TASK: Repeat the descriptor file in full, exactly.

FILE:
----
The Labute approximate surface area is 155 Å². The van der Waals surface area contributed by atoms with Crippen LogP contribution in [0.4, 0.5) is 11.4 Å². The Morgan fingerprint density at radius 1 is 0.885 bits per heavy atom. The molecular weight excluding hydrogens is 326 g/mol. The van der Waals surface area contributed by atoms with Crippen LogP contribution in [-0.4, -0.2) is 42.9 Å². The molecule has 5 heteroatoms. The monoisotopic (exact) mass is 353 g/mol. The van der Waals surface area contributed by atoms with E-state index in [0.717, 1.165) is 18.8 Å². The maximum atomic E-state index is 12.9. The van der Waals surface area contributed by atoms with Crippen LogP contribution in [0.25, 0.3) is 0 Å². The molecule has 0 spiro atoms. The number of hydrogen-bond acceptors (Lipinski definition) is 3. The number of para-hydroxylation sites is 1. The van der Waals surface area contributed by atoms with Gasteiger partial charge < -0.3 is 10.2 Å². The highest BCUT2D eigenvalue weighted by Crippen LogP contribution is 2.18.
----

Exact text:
The Labute approximate surface area is 155 Å². The van der Waals surface area contributed by atoms with Crippen LogP contribution in [0.4, 0.5) is 11.4 Å². The Morgan fingerprint density at radius 1 is 0.885 bits per heavy atom. The molecular weight excluding hydrogens is 326 g/mol. The van der Waals surface area contributed by atoms with Crippen LogP contribution in [-0.4, -0.2) is 42.9 Å². The molecule has 5 heteroatoms. The monoisotopic (exact) mass is 353 g/mol. The van der Waals surface area contributed by atoms with E-state index in [0.717, 1.165) is 18.8 Å². The maximum atomic E-state index is 12.9. The van der Waals surface area contributed by atoms with Crippen LogP contribution in [0.25, 0.3) is 0 Å². The molecule has 0 spiro atoms. The number of hydrogen-bond acceptors (Lipinski definition) is 3. The number of para-hydroxylation sites is 1. The van der Waals surface area contributed by atoms with Gasteiger partial charge < -0.3 is 10.2 Å². The highest BCUT2D eigenvalue weighted by Crippen LogP contribution is 2.18.